SEOUL • North and South Korean families were forced to say a final, traumatic farewell yesterday after meeting for the first time in more than 60 years, as the joy of temporary reunion gave way to the grief of permanent separation.
On the third and last day of their all-too-brief, emotionally charged reunion in a North Korean mountain resort, the families were given two hours in the morning to say their last goodbyes.
It was perhaps the most fraught part of the entire event, with relatives on both sides - especially the elderly in their 70s, 80s and even 90s - all too aware that this was likely the last time they would ever see one another.
Some spent their last minutes together simply clinging to one another, while others sought to put on a brave face, holding hands and wiping away tears as they sat at numbered tables in the resort's main banquet area. TV footage showed one elderly North Korean woman trying to keep the mood upbeat, challenging everyone at her table to an arm wrestle.
But then the North Koreans boarded buses to take them home, prompting desperate final scenes as they pressed their hands and faces to the windows, trying to maintain eye contact with their weeping South Korean relatives outside as the vehicles moved away.
It was only the second reunion to be held in the past five years, and interaction was tightly controlled - limited to six two-hour sessions, including meetings in a communal hall and private one-on-one time without TV cameras.
For the nearly 400 South Koreans and their 140 relatives taking part, the 12 hours of total face time was heartbreakingly short after more than six decades of separation caused by the 1950-53 Korean War.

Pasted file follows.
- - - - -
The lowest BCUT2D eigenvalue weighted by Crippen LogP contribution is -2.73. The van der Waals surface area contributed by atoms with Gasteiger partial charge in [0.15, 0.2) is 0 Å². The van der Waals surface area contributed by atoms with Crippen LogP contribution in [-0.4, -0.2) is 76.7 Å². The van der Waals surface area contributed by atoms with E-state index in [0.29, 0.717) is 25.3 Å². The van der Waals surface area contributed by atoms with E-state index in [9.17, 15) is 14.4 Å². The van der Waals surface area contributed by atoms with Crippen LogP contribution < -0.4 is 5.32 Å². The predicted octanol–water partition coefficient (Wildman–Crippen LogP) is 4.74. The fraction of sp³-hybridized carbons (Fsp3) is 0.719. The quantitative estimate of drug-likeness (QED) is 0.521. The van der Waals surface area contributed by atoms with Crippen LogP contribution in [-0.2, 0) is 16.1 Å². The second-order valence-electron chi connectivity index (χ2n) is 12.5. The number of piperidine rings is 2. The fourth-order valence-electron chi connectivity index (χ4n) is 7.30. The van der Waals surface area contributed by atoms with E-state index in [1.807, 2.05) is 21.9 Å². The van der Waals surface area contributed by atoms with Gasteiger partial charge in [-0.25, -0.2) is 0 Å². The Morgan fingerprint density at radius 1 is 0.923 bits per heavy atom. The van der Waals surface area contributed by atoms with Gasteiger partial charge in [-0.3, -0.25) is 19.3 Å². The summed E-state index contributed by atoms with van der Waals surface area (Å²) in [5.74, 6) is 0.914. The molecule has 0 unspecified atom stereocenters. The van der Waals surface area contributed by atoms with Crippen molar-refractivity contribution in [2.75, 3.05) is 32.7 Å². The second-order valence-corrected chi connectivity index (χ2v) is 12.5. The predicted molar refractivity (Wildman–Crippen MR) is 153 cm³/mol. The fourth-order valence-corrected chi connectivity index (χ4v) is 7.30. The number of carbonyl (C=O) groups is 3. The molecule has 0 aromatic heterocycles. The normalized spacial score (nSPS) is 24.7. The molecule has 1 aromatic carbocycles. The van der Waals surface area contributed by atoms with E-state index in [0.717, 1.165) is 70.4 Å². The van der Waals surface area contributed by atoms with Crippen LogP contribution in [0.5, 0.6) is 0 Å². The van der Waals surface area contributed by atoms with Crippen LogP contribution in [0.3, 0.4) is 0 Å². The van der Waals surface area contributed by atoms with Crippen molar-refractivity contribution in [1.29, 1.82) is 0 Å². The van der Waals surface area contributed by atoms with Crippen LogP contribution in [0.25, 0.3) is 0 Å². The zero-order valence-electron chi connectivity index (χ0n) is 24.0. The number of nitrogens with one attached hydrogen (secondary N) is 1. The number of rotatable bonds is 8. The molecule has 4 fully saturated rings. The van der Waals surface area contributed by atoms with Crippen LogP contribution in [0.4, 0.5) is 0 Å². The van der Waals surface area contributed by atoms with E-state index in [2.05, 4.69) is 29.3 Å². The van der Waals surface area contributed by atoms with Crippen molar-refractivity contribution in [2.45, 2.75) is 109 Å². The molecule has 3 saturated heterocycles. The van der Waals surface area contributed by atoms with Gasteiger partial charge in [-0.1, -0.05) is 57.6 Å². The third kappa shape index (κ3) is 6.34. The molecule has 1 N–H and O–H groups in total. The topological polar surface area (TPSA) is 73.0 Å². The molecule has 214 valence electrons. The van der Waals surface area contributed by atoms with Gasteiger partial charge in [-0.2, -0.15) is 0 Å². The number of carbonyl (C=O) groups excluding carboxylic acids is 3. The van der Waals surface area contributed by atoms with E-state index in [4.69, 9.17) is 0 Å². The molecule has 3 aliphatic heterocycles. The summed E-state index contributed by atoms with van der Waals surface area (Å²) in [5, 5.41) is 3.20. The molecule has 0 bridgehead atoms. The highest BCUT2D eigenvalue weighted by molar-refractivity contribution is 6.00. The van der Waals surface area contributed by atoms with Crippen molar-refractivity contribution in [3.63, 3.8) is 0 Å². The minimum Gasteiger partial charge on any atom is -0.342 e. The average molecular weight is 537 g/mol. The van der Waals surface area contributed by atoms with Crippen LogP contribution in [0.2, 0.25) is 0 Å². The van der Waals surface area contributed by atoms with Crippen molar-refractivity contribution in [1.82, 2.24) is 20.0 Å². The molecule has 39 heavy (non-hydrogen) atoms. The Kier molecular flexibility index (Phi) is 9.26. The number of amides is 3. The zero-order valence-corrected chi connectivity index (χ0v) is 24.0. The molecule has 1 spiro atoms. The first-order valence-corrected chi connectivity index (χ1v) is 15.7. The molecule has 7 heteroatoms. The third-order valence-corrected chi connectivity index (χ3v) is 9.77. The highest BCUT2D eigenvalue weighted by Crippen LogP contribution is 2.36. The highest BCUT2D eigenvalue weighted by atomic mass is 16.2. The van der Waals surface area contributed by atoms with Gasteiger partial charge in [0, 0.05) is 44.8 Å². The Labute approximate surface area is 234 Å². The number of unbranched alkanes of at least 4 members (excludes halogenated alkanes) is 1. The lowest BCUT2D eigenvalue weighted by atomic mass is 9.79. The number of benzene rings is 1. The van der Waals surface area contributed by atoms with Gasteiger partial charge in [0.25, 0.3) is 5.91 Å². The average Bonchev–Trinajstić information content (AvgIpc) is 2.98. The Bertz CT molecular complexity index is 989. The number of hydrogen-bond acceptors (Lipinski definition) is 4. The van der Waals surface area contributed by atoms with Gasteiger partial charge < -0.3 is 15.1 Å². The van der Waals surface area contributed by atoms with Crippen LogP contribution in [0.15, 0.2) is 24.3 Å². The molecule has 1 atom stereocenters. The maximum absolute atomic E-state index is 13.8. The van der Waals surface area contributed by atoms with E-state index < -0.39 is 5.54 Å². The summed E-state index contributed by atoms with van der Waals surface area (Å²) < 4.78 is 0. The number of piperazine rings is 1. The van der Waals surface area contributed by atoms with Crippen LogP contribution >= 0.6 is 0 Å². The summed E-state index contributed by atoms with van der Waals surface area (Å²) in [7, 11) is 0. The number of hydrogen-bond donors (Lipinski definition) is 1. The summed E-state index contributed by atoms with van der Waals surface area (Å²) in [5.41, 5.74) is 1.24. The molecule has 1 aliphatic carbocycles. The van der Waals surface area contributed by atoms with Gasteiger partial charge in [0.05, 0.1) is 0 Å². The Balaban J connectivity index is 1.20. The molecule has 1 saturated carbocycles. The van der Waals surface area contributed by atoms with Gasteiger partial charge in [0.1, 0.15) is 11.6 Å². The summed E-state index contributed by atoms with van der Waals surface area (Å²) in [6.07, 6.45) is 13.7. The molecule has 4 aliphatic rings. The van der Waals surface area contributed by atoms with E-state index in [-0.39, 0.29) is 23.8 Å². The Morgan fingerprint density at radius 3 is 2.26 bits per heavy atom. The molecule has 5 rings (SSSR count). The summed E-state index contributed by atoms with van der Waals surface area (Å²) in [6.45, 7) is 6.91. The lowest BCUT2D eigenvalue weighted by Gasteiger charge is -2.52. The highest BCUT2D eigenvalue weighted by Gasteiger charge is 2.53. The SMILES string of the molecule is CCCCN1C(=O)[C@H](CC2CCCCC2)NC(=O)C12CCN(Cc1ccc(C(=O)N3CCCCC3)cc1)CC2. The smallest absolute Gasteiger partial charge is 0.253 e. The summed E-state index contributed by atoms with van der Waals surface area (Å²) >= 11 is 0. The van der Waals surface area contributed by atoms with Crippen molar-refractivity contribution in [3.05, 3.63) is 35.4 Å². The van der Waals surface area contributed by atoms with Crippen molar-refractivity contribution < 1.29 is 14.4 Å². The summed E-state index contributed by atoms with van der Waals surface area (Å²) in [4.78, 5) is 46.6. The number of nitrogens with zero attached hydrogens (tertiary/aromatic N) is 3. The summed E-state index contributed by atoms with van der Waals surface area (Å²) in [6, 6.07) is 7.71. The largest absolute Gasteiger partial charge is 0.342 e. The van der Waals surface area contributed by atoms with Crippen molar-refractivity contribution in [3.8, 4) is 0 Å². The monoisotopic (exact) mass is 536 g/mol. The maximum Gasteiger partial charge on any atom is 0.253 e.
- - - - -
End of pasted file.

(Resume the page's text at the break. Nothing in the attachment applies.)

"It would have been wonderful if we could have talked and slept in the same room, instead of just meeting on and off," said 70-year-old Han Sun Kyu, who was meeting his North Korean aunt. "And I wish we could have eaten meals just as a family, instead of in the big hall with everybody else."
For all the restrictions, the participants were the lucky ones, chosen from among tens of thousands on waiting lists for a reunion spot.
Millions of people were displaced by the Korean conflict, which separated brothers and sisters, parents and children, husbands and wives.
With the mortality rate of re-union candidates increasing with every passing year, many accept they may never be selected and have resorted instead to taping video messages - and providing DNA samples - that might allow for posthumous contact in the future.
At dinner on Wednesday, Madam Lee Jeong Sook, 68, asked her North Korean father, 88-year-old Ri Hong Jong, to sing a song so that she could remember his voice. He sang a popular song about the river close to his home town in the South, prompting everyone else at their table to burst into tears.
The departure from the resort marked the end of the first stage of the six-day reunion, with another group of families from both sides scheduled to meet from tomorrow to Monday.